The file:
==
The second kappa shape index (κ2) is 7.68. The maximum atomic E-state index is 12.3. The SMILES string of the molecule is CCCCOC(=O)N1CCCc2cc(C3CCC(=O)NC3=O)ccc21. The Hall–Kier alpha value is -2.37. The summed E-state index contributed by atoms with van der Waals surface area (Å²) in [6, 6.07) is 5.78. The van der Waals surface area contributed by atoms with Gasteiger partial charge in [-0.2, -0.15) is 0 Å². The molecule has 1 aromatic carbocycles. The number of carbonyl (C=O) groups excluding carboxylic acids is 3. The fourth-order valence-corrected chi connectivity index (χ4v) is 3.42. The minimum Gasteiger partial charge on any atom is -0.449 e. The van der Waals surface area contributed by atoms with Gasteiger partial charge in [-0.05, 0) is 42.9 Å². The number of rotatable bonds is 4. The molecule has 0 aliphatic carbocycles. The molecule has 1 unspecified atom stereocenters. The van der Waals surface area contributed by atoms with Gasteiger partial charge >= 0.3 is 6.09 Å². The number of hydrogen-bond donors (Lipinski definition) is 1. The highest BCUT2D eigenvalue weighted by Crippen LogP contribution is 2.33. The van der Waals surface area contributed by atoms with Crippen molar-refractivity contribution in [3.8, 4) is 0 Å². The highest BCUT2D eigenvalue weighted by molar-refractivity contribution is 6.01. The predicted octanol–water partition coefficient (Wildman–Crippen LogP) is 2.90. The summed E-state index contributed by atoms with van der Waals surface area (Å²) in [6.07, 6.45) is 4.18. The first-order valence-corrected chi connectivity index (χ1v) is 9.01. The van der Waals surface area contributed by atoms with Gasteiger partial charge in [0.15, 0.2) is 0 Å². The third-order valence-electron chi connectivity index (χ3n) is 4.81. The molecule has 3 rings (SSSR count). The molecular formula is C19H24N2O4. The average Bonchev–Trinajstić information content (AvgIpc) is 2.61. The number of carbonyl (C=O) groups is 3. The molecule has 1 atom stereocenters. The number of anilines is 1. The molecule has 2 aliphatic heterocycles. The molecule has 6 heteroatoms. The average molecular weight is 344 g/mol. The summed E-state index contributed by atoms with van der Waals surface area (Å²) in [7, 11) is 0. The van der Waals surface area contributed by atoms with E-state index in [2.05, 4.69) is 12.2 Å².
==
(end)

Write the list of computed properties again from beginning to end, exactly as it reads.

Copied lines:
The second kappa shape index (κ2) is 7.68. The maximum atomic E-state index is 12.3. The SMILES string of the molecule is CCCCOC(=O)N1CCCc2cc(C3CCC(=O)NC3=O)ccc21. The Hall–Kier alpha value is -2.37. The summed E-state index contributed by atoms with van der Waals surface area (Å²) in [6, 6.07) is 5.78. The van der Waals surface area contributed by atoms with Gasteiger partial charge in [-0.2, -0.15) is 0 Å². The molecule has 1 aromatic carbocycles. The number of carbonyl (C=O) groups excluding carboxylic acids is 3. The fourth-order valence-corrected chi connectivity index (χ4v) is 3.42. The minimum Gasteiger partial charge on any atom is -0.449 e. The van der Waals surface area contributed by atoms with Gasteiger partial charge in [-0.05, 0) is 42.9 Å². The number of rotatable bonds is 4. The molecule has 0 aliphatic carbocycles. The molecule has 1 unspecified atom stereocenters. The van der Waals surface area contributed by atoms with Gasteiger partial charge >= 0.3 is 6.09 Å². The number of hydrogen-bond donors (Lipinski definition) is 1. The highest BCUT2D eigenvalue weighted by Crippen LogP contribution is 2.33. The van der Waals surface area contributed by atoms with Crippen molar-refractivity contribution in [3.8, 4) is 0 Å². The highest BCUT2D eigenvalue weighted by molar-refractivity contribution is 6.01. The predicted octanol–water partition coefficient (Wildman–Crippen LogP) is 2.90. The summed E-state index contributed by atoms with van der Waals surface area (Å²) in [6.07, 6.45) is 4.18. The first-order valence-corrected chi connectivity index (χ1v) is 9.01. The van der Waals surface area contributed by atoms with Gasteiger partial charge in [0.15, 0.2) is 0 Å². The third-order valence-electron chi connectivity index (χ3n) is 4.81. The molecule has 3 rings (SSSR count). The molecular formula is C19H24N2O4. The average Bonchev–Trinajstić information content (AvgIpc) is 2.61. The number of carbonyl (C=O) groups is 3. The molecule has 1 atom stereocenters. The number of anilines is 1. The molecule has 2 aliphatic heterocycles. The molecule has 6 heteroatoms. The average molecular weight is 344 g/mol. The summed E-state index contributed by atoms with van der Waals surface area (Å²) in [7, 11) is 0. The van der Waals surface area contributed by atoms with E-state index in [2.05, 4.69) is 12.2 Å².